On a related note, I’ve received a copy of The Hunger Games care of the wonderful folks at Gathering Books Blog. Thank you guys, so much! I’ll try to take a photo of it using my crappy phone. This Camilleri book was actually read for the Whodunit Reading Challenge but I didn’t manage to write a review for it in time because, well, I’m me.
Bodies pile up fast and easy in Andrea Camilleri’s The Terra Cotta Dog but I understand why readers would consider the series to be on the lighter end of the mystery spectrum, straddling the genres of cozy and the grittier police procedural. For one thing, Inspector Salvo Montalbano thinks more deeply about about literature and anchovy dishes than the criminals he has to deal with in his hometown of Vigata, a fictional town situated in Sicily. The story is also bouyed by the humor, often derived from Montalbano’s filthy wisecracks at the expense of his friends and co-workers.
This second installment begins with an uneasy rendezvous between the inspector and a notorious mafia operator. From there, a series of seemingly unconnected events occupy their little police station–from a baffling robbery at a supermarket, the suspicious accident of an ornery old man, to the discovery of a forgotten murder scene that dates back to Italy’s Fascist period.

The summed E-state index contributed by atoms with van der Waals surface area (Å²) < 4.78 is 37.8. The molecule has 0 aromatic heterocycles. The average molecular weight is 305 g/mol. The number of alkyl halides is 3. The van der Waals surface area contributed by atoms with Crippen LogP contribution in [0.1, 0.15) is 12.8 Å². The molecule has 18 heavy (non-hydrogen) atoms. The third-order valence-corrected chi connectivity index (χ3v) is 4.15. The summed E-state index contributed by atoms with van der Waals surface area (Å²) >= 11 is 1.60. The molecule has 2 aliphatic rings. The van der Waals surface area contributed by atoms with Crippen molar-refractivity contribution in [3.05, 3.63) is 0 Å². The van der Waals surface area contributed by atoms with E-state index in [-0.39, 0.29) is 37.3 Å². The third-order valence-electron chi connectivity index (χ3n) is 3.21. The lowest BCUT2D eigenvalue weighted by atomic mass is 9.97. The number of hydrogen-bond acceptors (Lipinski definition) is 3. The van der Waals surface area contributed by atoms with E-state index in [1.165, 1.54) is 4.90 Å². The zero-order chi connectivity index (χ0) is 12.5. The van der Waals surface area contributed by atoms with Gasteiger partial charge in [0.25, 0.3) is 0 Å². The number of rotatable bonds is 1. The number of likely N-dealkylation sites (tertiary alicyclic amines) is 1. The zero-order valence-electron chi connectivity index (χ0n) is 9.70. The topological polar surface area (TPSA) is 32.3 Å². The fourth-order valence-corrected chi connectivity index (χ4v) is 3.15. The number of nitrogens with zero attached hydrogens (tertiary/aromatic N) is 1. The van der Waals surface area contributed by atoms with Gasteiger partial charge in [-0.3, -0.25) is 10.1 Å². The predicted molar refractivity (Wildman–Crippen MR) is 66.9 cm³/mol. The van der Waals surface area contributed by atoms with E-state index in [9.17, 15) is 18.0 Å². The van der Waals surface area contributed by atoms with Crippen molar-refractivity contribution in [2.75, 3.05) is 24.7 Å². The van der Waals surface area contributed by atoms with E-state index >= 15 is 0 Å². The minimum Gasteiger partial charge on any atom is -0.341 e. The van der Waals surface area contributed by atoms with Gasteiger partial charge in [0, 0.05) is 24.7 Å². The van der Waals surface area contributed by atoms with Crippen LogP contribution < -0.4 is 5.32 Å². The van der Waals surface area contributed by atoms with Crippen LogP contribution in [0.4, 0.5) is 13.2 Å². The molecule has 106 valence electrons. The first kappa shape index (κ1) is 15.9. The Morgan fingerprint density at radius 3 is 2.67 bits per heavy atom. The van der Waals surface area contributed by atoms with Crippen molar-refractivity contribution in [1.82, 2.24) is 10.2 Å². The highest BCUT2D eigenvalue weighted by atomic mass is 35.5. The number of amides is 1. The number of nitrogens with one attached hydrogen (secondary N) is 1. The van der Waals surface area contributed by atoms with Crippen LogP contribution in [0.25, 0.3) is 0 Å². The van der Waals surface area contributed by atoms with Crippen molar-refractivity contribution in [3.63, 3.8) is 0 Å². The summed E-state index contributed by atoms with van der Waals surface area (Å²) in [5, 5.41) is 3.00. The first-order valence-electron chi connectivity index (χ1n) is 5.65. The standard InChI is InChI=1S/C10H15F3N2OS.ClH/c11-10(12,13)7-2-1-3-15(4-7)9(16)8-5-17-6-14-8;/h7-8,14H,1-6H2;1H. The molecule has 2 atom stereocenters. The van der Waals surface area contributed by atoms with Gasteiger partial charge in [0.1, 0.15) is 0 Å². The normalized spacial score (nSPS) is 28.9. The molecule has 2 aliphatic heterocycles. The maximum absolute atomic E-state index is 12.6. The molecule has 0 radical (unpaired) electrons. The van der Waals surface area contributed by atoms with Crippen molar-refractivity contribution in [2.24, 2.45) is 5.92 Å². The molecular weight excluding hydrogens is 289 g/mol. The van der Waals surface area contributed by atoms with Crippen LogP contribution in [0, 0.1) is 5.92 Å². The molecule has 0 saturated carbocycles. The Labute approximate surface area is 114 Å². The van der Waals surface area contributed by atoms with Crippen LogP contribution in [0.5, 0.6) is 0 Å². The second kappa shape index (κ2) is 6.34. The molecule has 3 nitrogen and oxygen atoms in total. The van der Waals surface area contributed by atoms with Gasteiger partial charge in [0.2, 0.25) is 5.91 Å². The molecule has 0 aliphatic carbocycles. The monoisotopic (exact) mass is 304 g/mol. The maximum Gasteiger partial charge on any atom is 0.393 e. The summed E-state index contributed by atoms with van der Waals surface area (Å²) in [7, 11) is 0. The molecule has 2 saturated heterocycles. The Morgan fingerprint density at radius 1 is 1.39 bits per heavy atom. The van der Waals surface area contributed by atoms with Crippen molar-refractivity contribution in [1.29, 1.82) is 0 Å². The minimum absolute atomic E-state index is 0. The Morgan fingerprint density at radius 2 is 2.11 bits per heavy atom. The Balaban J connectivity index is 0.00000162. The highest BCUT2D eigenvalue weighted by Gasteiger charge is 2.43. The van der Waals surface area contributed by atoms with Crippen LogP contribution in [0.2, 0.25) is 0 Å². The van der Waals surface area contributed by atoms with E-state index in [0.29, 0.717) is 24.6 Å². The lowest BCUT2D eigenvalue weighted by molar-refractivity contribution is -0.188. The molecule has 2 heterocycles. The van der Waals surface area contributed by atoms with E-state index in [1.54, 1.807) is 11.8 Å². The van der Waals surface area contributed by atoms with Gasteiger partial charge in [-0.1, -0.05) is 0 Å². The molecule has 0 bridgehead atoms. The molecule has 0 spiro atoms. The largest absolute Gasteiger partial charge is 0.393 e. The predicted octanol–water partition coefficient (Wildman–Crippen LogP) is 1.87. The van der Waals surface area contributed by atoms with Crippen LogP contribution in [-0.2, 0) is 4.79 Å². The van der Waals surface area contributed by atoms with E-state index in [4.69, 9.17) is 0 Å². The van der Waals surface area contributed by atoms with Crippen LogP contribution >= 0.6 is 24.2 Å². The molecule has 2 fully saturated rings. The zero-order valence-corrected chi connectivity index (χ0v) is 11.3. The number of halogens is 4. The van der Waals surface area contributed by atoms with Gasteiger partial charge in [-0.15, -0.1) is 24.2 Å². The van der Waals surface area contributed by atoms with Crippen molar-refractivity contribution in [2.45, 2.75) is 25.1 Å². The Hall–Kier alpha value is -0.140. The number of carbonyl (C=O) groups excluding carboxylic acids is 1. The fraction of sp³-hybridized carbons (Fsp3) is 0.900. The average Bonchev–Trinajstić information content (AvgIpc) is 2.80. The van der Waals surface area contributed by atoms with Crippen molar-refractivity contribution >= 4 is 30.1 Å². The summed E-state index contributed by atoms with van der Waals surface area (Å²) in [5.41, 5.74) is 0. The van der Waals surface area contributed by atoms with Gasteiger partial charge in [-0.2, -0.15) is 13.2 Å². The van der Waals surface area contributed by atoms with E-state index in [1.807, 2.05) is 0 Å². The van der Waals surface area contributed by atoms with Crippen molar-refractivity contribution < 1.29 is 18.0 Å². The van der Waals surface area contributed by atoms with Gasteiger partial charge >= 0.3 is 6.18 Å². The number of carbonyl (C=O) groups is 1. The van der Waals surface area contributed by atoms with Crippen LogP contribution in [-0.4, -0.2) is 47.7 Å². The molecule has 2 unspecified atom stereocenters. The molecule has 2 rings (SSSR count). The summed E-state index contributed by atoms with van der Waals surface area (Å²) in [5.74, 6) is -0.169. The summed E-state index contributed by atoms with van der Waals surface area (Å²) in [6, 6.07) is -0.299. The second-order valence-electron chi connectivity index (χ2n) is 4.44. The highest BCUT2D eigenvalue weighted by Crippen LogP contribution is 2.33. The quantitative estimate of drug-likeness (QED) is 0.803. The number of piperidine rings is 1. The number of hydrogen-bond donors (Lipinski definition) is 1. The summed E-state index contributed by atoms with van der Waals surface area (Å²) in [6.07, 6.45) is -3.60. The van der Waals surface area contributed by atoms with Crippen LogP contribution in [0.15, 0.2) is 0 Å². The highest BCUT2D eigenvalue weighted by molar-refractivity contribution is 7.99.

I don’t really want to reveal too much because the freewheeling narrative turns are what makes the book thoroughly engaging. Camilleri builds upon the world he has set up in The Shape of the Water and leisurely provides it with depth, notably through the reminiscence of Italy’s none-too-heroic World War II experience. The gag about Montalbano’s phobia towards promotion also never fails to make me chuckle and I’m more than okay with them milking it. Minor characters and their quirks shine here–most notable are the buffoonish Catarella, the ambitious Mimi, and Montalbano’s long-distance long-suffering lover, Livia.
The final mystery that Montalbano pursues may seem trivial for some given the amount of action present in the first half of the novel, but his obsession with the 50-year old death of two young lovers says so much about his character. He is a romantic who dons the coat of a cynic for work everyday. He is exceptional as a detective, a bloodhound through and through, yet sometimes the reader gets glimpses of a philosopher.